All she can see is legs. And black doctor’s bag. Bag over head. Things going white. Her hands to my throat. A birthday party. My birthday party. Breathe all your air out. Have you ever passed out? This will be fun.
Head between your knees. Is all your air out? Nod your head. They are all watching. Cold hands to my throat and blackness.
She wants to try. She is not very smart. We all know she is not very smart. Little raised bumps on her skin. The color of her skin. Her mouth is always red and wet. She lisps. Breathe out. Are you breathing out? She wants to try. Don’t know why, but something in us wants to hurt her.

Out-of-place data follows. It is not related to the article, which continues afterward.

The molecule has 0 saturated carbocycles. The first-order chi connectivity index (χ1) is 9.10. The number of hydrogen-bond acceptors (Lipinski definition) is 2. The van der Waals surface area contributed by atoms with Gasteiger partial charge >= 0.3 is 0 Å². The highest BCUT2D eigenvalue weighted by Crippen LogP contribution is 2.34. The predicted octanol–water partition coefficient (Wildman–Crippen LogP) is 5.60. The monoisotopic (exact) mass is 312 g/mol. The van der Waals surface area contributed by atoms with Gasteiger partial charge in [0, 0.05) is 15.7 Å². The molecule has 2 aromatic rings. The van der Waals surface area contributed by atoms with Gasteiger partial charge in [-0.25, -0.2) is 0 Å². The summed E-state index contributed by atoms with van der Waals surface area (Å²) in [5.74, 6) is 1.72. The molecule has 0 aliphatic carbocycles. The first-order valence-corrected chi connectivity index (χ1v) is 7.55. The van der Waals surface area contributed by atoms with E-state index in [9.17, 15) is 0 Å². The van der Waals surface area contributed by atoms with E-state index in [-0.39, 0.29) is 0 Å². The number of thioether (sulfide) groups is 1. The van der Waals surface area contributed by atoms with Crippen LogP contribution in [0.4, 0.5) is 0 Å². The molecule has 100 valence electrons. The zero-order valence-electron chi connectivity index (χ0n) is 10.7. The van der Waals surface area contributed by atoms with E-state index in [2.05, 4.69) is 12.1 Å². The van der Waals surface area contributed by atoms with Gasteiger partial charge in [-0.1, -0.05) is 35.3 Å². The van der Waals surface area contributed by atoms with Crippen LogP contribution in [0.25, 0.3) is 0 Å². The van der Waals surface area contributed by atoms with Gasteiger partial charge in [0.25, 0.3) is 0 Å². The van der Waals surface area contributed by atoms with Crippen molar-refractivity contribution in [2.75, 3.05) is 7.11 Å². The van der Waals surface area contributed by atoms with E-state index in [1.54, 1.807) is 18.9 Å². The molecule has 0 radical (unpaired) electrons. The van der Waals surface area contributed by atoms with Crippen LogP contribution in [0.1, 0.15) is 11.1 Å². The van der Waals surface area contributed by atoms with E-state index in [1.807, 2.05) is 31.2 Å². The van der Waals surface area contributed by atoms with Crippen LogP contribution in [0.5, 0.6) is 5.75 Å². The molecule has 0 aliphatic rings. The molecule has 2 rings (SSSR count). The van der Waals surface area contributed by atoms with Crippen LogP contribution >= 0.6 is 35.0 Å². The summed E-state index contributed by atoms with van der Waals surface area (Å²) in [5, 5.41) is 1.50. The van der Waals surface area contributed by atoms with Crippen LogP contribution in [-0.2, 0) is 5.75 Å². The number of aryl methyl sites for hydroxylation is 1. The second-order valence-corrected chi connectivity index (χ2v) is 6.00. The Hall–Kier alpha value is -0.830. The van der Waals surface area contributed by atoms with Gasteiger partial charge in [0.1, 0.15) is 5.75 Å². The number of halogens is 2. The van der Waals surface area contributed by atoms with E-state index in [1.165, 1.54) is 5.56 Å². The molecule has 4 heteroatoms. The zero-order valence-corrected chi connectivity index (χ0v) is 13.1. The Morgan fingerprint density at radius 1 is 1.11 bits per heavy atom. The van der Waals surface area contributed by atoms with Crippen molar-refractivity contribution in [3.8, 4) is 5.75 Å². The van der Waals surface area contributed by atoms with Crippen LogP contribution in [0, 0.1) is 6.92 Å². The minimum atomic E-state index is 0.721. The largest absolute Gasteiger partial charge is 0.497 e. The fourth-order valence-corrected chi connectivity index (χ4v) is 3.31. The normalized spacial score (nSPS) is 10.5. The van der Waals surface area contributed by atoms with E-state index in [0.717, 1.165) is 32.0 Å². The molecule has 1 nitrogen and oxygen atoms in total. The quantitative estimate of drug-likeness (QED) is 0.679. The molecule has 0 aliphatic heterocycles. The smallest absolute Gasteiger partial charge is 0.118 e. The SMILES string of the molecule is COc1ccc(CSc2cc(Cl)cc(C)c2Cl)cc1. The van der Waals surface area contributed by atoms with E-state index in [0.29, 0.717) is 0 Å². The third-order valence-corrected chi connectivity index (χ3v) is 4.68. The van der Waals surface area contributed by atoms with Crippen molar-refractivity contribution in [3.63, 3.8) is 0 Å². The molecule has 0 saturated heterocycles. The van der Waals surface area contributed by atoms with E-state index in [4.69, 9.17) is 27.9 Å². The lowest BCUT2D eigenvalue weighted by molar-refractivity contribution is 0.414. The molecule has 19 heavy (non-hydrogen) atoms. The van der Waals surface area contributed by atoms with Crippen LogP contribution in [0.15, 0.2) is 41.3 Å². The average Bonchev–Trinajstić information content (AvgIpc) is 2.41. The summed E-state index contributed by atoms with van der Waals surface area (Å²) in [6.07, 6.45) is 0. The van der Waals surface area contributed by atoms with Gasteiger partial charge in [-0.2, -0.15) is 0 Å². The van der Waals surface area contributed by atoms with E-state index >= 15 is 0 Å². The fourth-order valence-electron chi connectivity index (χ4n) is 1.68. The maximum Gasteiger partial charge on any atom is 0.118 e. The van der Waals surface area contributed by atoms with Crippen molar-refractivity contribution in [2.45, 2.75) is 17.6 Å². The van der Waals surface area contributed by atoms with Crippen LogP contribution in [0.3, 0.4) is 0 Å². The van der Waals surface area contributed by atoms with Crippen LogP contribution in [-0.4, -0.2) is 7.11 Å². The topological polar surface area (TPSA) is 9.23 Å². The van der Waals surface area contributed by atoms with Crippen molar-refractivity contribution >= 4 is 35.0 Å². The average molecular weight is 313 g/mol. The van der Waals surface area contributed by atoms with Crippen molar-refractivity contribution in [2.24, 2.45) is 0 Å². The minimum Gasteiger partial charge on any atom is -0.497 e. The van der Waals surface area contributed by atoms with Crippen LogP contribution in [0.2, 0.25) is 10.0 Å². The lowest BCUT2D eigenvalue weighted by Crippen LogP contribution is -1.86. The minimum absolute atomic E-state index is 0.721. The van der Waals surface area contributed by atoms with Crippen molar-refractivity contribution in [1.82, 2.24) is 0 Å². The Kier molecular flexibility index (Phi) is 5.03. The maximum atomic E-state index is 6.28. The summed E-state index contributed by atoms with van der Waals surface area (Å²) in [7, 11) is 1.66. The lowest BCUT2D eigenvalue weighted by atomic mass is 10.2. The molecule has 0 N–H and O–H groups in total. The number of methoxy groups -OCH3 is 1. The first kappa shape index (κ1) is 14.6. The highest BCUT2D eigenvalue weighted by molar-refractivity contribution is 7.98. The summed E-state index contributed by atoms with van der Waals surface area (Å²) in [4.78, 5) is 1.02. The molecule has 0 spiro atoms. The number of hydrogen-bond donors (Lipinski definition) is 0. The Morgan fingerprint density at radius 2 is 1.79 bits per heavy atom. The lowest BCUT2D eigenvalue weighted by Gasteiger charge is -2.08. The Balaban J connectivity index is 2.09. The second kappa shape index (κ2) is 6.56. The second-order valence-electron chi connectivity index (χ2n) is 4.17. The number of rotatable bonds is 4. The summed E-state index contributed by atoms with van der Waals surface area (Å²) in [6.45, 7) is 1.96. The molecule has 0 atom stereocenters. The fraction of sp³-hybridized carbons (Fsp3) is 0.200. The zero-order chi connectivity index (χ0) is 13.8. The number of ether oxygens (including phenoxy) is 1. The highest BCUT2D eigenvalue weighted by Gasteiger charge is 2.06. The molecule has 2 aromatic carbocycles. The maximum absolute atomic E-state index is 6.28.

Whose hands are against her throat? Are my hands against that soft white throat? She must sustain. She must please. And so she chokes.
Close your eyes and go to sleep. But she will not. She is too stupid to sleep. She is too stupid to let go and so she goes and tells our mothers.
Doctor’s bag. Cold stethoscope against warm back. Breathe in. Breathe out. I welcome you.
Tria Andrews has published critical essays, fiction, poetry, and photography. She currently resides in San Diego, CA, where she mentors for the American Indian Recruitment program and teaches yoga to incarcerated adolescents.